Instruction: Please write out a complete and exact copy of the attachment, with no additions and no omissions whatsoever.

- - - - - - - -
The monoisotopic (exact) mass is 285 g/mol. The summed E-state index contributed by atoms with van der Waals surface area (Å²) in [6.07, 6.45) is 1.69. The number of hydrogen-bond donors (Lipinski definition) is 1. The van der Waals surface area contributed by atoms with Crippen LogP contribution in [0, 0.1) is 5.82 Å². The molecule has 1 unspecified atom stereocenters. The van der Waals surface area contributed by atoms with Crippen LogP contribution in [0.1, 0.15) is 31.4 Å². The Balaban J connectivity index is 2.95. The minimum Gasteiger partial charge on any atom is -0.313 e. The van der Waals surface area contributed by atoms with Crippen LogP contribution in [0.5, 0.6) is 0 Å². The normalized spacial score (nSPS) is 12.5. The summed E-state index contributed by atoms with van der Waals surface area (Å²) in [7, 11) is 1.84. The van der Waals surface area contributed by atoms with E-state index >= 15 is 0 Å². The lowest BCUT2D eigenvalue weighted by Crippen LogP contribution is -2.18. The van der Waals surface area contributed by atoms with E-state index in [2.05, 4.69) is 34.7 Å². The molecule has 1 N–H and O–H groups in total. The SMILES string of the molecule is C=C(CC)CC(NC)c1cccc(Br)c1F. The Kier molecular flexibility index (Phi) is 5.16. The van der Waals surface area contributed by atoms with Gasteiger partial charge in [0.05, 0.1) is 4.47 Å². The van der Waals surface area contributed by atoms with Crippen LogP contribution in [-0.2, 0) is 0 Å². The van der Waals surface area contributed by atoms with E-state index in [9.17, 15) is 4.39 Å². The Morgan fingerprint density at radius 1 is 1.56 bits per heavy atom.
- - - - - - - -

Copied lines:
The monoisotopic (exact) mass is 285 g/mol. The summed E-state index contributed by atoms with van der Waals surface area (Å²) in [6.07, 6.45) is 1.69. The number of hydrogen-bond donors (Lipinski definition) is 1. The van der Waals surface area contributed by atoms with Crippen LogP contribution in [0, 0.1) is 5.82 Å². The molecule has 1 unspecified atom stereocenters. The van der Waals surface area contributed by atoms with Crippen LogP contribution in [0.1, 0.15) is 31.4 Å². The Balaban J connectivity index is 2.95. The minimum Gasteiger partial charge on any atom is -0.313 e. The van der Waals surface area contributed by atoms with Crippen LogP contribution in [0.5, 0.6) is 0 Å². The normalized spacial score (nSPS) is 12.5. The summed E-state index contributed by atoms with van der Waals surface area (Å²) in [7, 11) is 1.84. The van der Waals surface area contributed by atoms with E-state index >= 15 is 0 Å². The lowest BCUT2D eigenvalue weighted by Crippen LogP contribution is -2.18. The van der Waals surface area contributed by atoms with E-state index in [2.05, 4.69) is 34.7 Å². The molecule has 1 N–H and O–H groups in total. The SMILES string of the molecule is C=C(CC)CC(NC)c1cccc(Br)c1F. The Kier molecular flexibility index (Phi) is 5.16. The van der Waals surface area contributed by atoms with Gasteiger partial charge in [0.05, 0.1) is 4.47 Å². The van der Waals surface area contributed by atoms with Crippen LogP contribution in [-0.2, 0) is 0 Å². The van der Waals surface area contributed by atoms with E-state index in [9.17, 15) is 4.39 Å². The Morgan fingerprint density at radius 1 is 1.56 bits per heavy atom.